Battalion Wars

October 31, 2005

[floatleft][/floatleft]Real-time strategy games would have to fall into my top three favorite gaming genres of all time. In fact, playing [i]Dune[/i] on the Genesis for hours on end is still one of my fondest memories. Since their console departure, RTS games have been a mainstay in PC gaming. The [i]C&C[/i] series was fantastic, and [i]Blizzard[/i] of course has done some great things for the genre. Nintendo and [i]Battalion Wars[/i] bring the RTS genre back to the console.

The setting in [i]BW[/i] is one rife with tension and conflict. Two nations with a tense and heated past are separated by a thin demilitarized done. On one side of the conflict is the Western Frontier whose General Herman is itching to get his troops back into combat. On the other side is the Tsar of the Tundran Empire and his son Marshal Nova. As you may have already guessed, [i]BW[/i] isn’t exactly sporting an Oscar-winning plot, and it’s no surprise that fighting is about to break out.

[floatright][/floatright]One of the innovative features and approaches taken with [i]BW[/i] is the role you play in the game. Instead of a 3D overhead view, you actually play a character in the game in addition to controlling other units on your side. This is something that I always thought would make RTS games much more immersive, and sadly I think I was wrong. I’m really unsure as to whether or not the implementation of this concept was just off or if it becomes far too complicated to micromanage units and focus on a single character. I frequently found myself dying at the expense of unit management, or vice versa. Despite your role, you do have the ability to change your overhead view to provide a better view of the action. After experiencing a concept I swore would improve the genre, I think the tried-and-true method of removed overhead management is the way to go.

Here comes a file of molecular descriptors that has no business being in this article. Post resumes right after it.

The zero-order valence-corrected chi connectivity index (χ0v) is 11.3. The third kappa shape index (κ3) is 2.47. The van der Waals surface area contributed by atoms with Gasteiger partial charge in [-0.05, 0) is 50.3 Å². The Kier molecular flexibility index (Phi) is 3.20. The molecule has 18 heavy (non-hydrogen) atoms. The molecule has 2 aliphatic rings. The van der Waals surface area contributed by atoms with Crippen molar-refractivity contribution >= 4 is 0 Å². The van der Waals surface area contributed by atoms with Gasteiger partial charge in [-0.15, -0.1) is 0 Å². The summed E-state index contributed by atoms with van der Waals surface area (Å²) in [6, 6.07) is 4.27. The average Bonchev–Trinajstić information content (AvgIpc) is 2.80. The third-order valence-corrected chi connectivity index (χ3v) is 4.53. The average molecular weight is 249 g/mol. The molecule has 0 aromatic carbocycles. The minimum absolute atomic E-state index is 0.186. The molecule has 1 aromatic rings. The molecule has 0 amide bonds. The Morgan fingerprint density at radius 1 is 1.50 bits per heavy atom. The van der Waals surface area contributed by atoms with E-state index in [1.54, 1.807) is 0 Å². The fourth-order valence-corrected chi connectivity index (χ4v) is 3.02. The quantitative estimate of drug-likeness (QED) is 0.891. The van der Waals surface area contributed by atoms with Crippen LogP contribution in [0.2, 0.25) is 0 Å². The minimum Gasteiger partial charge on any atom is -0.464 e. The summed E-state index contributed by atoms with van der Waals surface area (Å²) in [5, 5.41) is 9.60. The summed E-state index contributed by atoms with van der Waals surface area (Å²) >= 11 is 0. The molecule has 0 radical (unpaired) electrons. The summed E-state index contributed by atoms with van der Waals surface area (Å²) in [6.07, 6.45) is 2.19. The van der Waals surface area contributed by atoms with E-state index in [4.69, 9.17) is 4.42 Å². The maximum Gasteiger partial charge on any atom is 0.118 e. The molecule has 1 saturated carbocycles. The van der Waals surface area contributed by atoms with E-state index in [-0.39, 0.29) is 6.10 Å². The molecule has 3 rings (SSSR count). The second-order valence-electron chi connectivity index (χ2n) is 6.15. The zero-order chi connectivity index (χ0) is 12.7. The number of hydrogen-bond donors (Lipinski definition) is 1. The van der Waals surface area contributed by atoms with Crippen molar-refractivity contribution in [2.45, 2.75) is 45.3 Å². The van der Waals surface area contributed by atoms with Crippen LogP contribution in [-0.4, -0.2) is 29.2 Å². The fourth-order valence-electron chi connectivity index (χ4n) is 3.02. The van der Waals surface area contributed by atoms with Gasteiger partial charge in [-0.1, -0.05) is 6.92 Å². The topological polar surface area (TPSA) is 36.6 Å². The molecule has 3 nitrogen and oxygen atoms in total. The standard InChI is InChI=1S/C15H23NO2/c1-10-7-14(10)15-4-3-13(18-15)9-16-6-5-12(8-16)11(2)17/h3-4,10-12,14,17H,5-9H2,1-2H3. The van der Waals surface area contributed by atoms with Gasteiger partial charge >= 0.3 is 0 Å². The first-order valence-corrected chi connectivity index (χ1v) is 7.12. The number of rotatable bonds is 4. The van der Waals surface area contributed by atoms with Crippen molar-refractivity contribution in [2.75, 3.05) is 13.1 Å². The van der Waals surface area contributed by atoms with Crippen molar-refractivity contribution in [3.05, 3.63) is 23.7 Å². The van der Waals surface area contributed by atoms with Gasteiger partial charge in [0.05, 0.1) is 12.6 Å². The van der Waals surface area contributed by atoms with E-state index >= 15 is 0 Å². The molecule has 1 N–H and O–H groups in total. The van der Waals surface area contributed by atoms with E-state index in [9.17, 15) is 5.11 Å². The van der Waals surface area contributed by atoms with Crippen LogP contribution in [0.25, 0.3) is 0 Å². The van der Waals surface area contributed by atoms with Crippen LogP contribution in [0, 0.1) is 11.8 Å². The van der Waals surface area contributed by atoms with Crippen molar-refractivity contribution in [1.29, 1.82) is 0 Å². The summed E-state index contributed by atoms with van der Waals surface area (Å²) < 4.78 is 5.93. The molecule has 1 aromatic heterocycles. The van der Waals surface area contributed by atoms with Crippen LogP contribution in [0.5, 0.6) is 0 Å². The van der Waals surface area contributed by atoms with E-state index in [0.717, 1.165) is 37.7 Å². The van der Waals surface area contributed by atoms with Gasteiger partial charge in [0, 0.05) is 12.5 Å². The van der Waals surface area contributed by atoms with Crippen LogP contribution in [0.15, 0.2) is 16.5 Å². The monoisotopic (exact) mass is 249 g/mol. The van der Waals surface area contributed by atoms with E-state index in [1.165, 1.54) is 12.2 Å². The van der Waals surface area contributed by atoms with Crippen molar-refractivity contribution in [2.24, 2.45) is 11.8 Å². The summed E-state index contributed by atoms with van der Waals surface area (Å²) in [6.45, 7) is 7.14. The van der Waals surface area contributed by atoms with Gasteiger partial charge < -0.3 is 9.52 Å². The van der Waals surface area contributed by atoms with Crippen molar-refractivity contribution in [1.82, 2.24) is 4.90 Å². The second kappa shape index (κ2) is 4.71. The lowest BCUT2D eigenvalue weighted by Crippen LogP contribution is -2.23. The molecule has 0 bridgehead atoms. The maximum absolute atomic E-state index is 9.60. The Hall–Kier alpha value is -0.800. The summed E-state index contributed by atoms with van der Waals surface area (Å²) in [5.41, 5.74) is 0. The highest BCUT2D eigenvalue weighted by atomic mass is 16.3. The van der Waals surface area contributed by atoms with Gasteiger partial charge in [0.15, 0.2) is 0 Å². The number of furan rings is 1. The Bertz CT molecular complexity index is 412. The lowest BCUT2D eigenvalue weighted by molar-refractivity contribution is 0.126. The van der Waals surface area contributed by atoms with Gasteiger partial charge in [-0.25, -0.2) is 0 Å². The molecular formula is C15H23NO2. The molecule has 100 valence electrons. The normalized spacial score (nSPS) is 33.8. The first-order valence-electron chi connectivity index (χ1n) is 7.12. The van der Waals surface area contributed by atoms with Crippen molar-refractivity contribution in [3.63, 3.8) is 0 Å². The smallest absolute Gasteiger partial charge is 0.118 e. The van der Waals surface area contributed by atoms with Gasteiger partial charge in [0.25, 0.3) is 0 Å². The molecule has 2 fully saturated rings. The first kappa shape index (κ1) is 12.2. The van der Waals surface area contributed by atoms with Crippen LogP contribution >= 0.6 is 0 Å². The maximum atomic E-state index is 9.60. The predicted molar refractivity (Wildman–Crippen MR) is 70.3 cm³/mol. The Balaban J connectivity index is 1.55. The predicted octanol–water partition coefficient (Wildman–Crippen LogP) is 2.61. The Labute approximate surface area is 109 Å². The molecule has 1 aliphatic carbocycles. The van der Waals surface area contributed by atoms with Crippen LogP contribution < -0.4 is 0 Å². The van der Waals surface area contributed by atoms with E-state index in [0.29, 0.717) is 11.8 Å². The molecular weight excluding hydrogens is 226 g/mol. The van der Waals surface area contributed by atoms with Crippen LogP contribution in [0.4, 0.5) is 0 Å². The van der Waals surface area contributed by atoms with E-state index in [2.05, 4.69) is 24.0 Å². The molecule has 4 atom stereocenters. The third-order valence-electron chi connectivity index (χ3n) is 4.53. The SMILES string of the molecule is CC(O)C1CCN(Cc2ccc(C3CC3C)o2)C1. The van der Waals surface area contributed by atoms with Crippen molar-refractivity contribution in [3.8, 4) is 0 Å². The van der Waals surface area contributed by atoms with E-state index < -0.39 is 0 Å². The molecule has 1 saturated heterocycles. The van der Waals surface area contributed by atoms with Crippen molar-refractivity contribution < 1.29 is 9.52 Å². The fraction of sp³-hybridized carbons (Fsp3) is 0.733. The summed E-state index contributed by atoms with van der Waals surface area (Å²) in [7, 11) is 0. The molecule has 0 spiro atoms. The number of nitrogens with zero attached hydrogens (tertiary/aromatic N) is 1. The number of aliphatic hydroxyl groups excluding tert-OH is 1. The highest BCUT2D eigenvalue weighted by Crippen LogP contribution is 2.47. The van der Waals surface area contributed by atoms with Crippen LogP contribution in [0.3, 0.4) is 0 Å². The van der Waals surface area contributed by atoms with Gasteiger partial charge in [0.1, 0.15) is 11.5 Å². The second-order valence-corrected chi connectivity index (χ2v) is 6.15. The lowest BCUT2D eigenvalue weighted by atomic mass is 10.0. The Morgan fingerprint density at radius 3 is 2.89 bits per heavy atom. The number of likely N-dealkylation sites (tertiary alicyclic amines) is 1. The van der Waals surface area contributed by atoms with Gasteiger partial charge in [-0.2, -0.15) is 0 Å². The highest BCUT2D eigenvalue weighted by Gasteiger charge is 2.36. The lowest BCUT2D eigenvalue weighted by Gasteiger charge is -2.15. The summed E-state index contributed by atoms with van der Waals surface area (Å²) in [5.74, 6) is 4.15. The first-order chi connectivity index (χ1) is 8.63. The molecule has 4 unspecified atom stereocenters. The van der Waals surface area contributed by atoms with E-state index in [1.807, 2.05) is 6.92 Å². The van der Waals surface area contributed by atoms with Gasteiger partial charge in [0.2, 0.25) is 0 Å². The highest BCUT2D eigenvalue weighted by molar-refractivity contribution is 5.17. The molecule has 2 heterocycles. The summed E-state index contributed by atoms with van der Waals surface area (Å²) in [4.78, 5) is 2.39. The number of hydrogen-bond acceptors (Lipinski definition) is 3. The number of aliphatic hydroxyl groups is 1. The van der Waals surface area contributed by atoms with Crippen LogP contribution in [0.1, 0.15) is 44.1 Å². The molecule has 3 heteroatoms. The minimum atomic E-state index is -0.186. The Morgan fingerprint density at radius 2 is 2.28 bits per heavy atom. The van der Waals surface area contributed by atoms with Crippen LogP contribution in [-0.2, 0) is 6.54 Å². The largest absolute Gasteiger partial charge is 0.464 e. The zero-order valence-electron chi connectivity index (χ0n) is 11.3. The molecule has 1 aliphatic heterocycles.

The in-game tutorial does a nice job of prepping you for battle, and like I described above, there is a slight learning curve associated with unit management. While the action gets very hectic and almost frustrating, I found that the variety of units in [i]BW[/i], as well as the almost overwhelming ability to manage individual or groups of units, kept the action fresh and just difficult enough to keep you playing.

[floatleft][/floatleft]Despite my almost instant dislike for what I would consider a pretty key part of the game, I am pretty happy with the way [i]BW[/i] turned out. I don’t know that I would proclaim it a ‘must-buy’ for RTS fans, but it’s nice to at least see how the role of soldier and commander works out, and I definitely can’t foresee it being a common addition to future RTS games. All in all, [i]BW[/i] is a decent gaming experience that tries some new things, and for that I can’t fault it. We always get upset that certain studios do nothing but churn out sequels with the same bland gameplay. Well, [i]BW[/i] is a departure from the norm. While I don’t think it quite worked out, I’m at least pleased that an effort was made to distinguish this title from everything else out there.

Score: 2/5

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